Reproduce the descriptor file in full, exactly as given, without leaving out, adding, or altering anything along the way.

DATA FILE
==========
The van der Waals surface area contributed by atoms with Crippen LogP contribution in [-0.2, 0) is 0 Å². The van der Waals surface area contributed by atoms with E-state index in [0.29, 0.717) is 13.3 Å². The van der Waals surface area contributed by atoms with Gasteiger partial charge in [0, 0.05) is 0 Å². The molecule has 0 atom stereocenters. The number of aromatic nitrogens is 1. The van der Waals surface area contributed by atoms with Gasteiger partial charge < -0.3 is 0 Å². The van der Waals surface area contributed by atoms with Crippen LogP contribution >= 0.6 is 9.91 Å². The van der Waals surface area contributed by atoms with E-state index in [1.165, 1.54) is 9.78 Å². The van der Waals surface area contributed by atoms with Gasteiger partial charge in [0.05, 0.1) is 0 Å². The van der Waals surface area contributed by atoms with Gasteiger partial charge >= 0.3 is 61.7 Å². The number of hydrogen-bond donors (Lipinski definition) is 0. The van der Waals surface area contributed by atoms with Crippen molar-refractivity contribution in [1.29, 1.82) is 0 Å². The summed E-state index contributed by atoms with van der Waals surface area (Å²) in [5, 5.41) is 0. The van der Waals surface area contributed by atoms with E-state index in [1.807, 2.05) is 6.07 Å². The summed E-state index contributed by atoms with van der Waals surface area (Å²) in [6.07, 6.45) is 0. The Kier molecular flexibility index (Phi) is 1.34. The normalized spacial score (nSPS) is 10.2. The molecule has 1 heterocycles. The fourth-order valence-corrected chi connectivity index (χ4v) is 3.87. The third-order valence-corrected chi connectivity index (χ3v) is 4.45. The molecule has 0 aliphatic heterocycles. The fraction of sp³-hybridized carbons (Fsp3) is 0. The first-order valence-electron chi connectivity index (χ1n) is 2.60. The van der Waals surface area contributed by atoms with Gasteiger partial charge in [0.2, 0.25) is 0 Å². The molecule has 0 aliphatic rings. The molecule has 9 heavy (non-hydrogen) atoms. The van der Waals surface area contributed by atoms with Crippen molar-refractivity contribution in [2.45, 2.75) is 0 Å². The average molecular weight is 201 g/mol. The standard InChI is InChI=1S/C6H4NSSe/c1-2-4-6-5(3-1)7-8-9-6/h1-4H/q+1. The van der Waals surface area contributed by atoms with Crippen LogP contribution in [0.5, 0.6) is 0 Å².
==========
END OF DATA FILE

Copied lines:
The van der Waals surface area contributed by atoms with Crippen LogP contribution in [-0.2, 0) is 0 Å². The van der Waals surface area contributed by atoms with E-state index in [0.29, 0.717) is 13.3 Å². The van der Waals surface area contributed by atoms with Gasteiger partial charge in [0, 0.05) is 0 Å². The molecule has 0 atom stereocenters. The number of aromatic nitrogens is 1. The van der Waals surface area contributed by atoms with Gasteiger partial charge < -0.3 is 0 Å². The van der Waals surface area contributed by atoms with Crippen LogP contribution >= 0.6 is 9.91 Å². The van der Waals surface area contributed by atoms with E-state index in [1.165, 1.54) is 9.78 Å². The van der Waals surface area contributed by atoms with Gasteiger partial charge in [0.05, 0.1) is 0 Å². The van der Waals surface area contributed by atoms with Gasteiger partial charge >= 0.3 is 61.7 Å². The number of hydrogen-bond donors (Lipinski definition) is 0. The van der Waals surface area contributed by atoms with Crippen molar-refractivity contribution in [1.29, 1.82) is 0 Å². The summed E-state index contributed by atoms with van der Waals surface area (Å²) in [5, 5.41) is 0. The van der Waals surface area contributed by atoms with E-state index in [1.807, 2.05) is 6.07 Å². The summed E-state index contributed by atoms with van der Waals surface area (Å²) in [6.07, 6.45) is 0. The Kier molecular flexibility index (Phi) is 1.34. The normalized spacial score (nSPS) is 10.2. The molecule has 1 heterocycles. The fourth-order valence-corrected chi connectivity index (χ4v) is 3.87. The third-order valence-corrected chi connectivity index (χ3v) is 4.45. The molecule has 0 aliphatic heterocycles. The fraction of sp³-hybridized carbons (Fsp3) is 0. The first-order valence-electron chi connectivity index (χ1n) is 2.60. The van der Waals surface area contributed by atoms with Gasteiger partial charge in [0.2, 0.25) is 0 Å². The molecule has 0 aliphatic rings. The molecule has 9 heavy (non-hydrogen) atoms. The van der Waals surface area contributed by atoms with Crippen molar-refractivity contribution in [2.45, 2.75) is 0 Å². The average molecular weight is 201 g/mol. The standard InChI is InChI=1S/C6H4NSSe/c1-2-4-6-5(3-1)7-8-9-6/h1-4H/q+1. The van der Waals surface area contributed by atoms with Crippen LogP contribution in [0.5, 0.6) is 0 Å².